Python Code

Preparing the Data

The data type of the Date_Time column is object, and we need to change it to datetime. Also, for preparing the data, we need the index to have datetime. Follow the below commands:

df['Date_Time'] = pd.to_datetime(df.Date_Time , format = '%d/%m/%Y %H.%M.%S')
data = df.drop(['Date_Time'], axis=1)
data.index = df.Date_Time

Deal with Missing Values

The next step is to deal with the missing values. It is not always wise to use df.dropna. Since the missing values in the data are replaced with a value of -200, we will have to impute the missing value with a better number. Consider this – if the present dew point value is missing, we can safely assume that it will be close to the value of the previous hour. That makes sense, right? Here, I will impute -200 with the previous value.

You can choose to substitute the value using the average of a few previous values or the value at the same time on the previous day (you can share your idea(s) of imputing missing values in the comments section below).

#missing value treatment
cols = data.columns
for j in cols:
    for i in range(0,len(data)):
       if data[j][i] == -200:
           data[j][i] = data[j][i-1]

#checking stationarity
from statsmodels.tsa.vector_ar.vecm import coint_johansen
#since the test works for only 12 variables, I have randomly dropped
#in the next iteration, I would drop another and check the eigenvalues
johan_test_temp = data.drop([ 'CO(GT)'], axis=1)

Below is the result of the test:

array([ 0.17806667,  0.1552133 ,  0.1274826 ,  0.12277888,  0.09554265,
        0.08383711,  0.07246919,  0.06337852,  0.04051374,  0.02652395,
        0.01467492,  0.00051835])

Creating the Validation Set

We can now go ahead and create the validation set to fit the model and test its performance.

#creating the train and validation set
train = data[:int(0.8*(len(data)))]
valid = data[int(0.8*(len(data))):]

#fit the model
from statsmodels.tsa.vector_ar.var_model import VAR

model = VAR(endog=train)
model_fit =

# make prediction on validation
prediction = model_fit.forecast(model_fit.y, steps=len(valid))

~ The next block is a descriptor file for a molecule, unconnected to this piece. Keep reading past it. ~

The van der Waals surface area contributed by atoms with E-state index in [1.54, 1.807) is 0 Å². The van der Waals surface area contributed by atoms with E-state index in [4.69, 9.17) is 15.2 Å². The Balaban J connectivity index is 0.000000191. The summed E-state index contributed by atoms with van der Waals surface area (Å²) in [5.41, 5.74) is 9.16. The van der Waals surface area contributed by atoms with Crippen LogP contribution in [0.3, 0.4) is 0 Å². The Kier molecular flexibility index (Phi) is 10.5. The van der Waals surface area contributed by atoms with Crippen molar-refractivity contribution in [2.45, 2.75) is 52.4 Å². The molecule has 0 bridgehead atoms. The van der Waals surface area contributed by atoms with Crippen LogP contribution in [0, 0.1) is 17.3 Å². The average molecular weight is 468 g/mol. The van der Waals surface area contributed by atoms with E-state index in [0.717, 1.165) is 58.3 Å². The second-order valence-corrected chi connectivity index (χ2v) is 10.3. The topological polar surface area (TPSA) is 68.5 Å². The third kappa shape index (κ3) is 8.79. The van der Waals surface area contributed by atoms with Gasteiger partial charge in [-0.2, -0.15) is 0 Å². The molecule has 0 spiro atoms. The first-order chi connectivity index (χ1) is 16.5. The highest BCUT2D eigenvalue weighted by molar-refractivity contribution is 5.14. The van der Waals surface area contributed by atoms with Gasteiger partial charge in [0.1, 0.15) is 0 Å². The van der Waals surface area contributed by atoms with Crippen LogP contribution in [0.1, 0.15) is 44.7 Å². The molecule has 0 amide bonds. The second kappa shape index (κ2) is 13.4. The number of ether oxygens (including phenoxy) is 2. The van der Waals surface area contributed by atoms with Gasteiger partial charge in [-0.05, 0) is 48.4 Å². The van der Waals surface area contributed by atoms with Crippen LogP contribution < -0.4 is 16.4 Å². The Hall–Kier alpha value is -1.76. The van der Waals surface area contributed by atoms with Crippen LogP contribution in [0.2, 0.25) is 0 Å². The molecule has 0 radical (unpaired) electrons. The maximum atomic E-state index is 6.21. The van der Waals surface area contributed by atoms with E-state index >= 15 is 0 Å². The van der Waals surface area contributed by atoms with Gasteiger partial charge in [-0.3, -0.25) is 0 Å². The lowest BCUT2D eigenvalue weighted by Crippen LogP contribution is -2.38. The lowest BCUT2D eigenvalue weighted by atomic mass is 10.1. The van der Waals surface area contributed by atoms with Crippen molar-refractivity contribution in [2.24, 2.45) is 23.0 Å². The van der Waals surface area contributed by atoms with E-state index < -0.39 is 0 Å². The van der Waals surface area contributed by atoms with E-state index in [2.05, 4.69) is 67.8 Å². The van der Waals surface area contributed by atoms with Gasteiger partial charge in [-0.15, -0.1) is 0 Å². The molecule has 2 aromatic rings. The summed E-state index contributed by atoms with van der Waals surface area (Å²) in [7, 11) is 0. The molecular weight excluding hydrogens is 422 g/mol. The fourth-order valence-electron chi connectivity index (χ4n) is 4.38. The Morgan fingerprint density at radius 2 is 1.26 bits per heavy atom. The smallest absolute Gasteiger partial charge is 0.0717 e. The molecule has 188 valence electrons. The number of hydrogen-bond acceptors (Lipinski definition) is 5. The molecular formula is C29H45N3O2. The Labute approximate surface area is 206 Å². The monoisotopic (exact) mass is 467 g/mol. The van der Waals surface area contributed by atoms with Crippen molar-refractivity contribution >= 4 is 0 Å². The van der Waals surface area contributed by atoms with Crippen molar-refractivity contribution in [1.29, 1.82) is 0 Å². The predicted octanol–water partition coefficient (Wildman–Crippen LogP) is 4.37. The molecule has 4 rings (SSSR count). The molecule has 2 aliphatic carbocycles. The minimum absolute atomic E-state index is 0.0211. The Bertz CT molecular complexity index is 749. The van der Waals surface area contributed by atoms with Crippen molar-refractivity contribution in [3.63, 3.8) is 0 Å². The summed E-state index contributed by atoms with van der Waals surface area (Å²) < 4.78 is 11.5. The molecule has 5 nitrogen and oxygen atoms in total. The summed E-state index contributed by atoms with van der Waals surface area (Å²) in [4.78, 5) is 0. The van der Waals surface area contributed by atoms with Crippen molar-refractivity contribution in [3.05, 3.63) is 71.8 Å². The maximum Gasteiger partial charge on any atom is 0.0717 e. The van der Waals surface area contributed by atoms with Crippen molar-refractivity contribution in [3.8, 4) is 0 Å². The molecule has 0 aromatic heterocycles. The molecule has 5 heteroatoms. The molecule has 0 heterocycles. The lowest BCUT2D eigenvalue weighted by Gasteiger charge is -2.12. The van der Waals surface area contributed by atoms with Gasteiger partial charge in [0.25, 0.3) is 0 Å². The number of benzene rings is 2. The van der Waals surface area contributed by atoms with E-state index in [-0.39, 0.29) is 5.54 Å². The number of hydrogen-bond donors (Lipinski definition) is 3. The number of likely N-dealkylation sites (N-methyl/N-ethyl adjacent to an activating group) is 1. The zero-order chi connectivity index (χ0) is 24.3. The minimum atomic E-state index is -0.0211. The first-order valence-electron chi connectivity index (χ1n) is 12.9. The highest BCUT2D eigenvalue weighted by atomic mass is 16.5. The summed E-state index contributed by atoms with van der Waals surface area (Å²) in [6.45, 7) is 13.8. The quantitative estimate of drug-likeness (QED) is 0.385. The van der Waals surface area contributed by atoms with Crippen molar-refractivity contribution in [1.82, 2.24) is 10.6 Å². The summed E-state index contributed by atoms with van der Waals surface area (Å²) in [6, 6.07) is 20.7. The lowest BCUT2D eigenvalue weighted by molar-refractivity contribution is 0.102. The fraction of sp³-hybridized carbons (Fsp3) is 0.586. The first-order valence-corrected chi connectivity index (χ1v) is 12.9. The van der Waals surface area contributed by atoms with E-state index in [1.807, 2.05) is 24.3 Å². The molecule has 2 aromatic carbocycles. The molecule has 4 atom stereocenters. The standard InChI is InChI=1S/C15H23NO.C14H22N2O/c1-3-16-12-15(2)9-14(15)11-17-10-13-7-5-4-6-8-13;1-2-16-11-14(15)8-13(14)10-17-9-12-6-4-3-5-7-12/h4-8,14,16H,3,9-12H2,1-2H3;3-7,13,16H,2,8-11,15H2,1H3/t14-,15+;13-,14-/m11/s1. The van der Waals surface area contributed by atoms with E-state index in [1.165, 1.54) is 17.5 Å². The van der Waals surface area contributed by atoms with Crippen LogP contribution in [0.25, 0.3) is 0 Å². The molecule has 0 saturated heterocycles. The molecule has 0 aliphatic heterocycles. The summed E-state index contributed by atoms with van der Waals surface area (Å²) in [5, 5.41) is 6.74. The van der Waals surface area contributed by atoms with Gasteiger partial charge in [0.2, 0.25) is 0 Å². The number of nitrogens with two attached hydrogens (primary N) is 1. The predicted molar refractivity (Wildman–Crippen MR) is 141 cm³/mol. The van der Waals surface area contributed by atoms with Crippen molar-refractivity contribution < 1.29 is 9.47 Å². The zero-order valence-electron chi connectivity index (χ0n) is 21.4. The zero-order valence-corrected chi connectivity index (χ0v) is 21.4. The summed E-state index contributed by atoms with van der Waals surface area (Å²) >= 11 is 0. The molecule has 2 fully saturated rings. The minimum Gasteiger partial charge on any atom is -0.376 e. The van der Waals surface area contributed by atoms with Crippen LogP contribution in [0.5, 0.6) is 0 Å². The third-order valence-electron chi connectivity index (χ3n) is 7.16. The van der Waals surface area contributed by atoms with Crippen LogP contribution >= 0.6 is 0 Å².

Making it Presentable

The predictions are in the form of an array, where each list represents the predictions of the row. We will transform this into a more presentable format.

#converting predictions to dataframe
pred = pd.DataFrame(index=range(0,len(prediction)),columns=[cols])
for j in range(0,13):
    for i in range(0, len(prediction)):
       pred.iloc[i][j] = prediction[i][j]

#check rmse
for i in cols:
    print('rmse value for', i, 'is : ', sqrt(mean_squared_error(pred[i], valid[i])))


rmse value for CO(GT) is :  1.4200393103392812
rmse value for PT08.S1(CO) is :  303.3909208229375
rmse value for NMHC(GT) is :  204.0662895081472
rmse value for C6H6(GT) is :  28.153391799471244
rmse value for PT08.S2(NMHC) is :  6.538063846286176
rmse value for NOx(GT) is :  265.04913993413805
rmse value for PT08.S3(NOx) is :  250.7673347152554
rmse value for NO2(GT) is :  238.92642219826683
rmse value for PT08.S4(NO2) is :  247.50612831072633
rmse value for PT08.S5(O3) is :  392.3129907890131
rmse value for T is :  383.1344361254454
rmse value for RH is :  506.5847387424092
rmse value for AH is :  8.139735443605728

After the testing on the validation set, let’s fit the model on the complete dataset.

#make final predictions
model = VAR(endog=data)
model_fit =
yhat = model_fit.forecast(model_fit.y, steps=1)

We can test the performance of our model by using the following methods:

  1. Akaike information criterion (AIC): It quantifies the quality of a model by balancing the fit of the model to the data with the complexity of the model. AIC provides a way to compare different models and choose the one that best fits the data with the least complexity.
  2. Bayesian information criterion (BIC): This stats measure is used for model selection among a set of candidate models. Like the Akaike information criterion (AIC), BIC provides a trade-off between the goodness of fit and model complexity. However, BIC places a stronger penalty on the number of parameters than AIC does, which can help prevent overfitting.


Before I started this article, the idea of working with a multivariate time series seemed daunting in its scope. It is a complex topic, so take your time to understand the details. The best way to learn is to practice, so I hope the above Python implementations will be useful for you.

I encourage you to use this approach on a dataset of your choice. This will further cement your understanding of this complex yet highly useful topic. If you have any suggestions or queries, share them in the comments section.

Key Takeaways

  • Multivariate time series analysis involves the analysis of data over time that consists of multiple interdependent variables.
  • Vector Auto Regression (VAR) is a popular model for multivariate time series analysis that describes the relationships between variables based on their past values and the values of other variables.
  • VAR models can be used for forecasting and making predictions about the future values of the variables in the system.

Frequently Asked Questions

Q1. What is a Vector Auto Regression (VAR) model?

A. Vector Auto Regression (VAR) model is a statistical model that describes the relationships between variables based on their past values and the values of other variables. It is a flexible and powerful tool for analyzing interdependencies among multiple time series variables.

Q2. What is the order of a VAR model?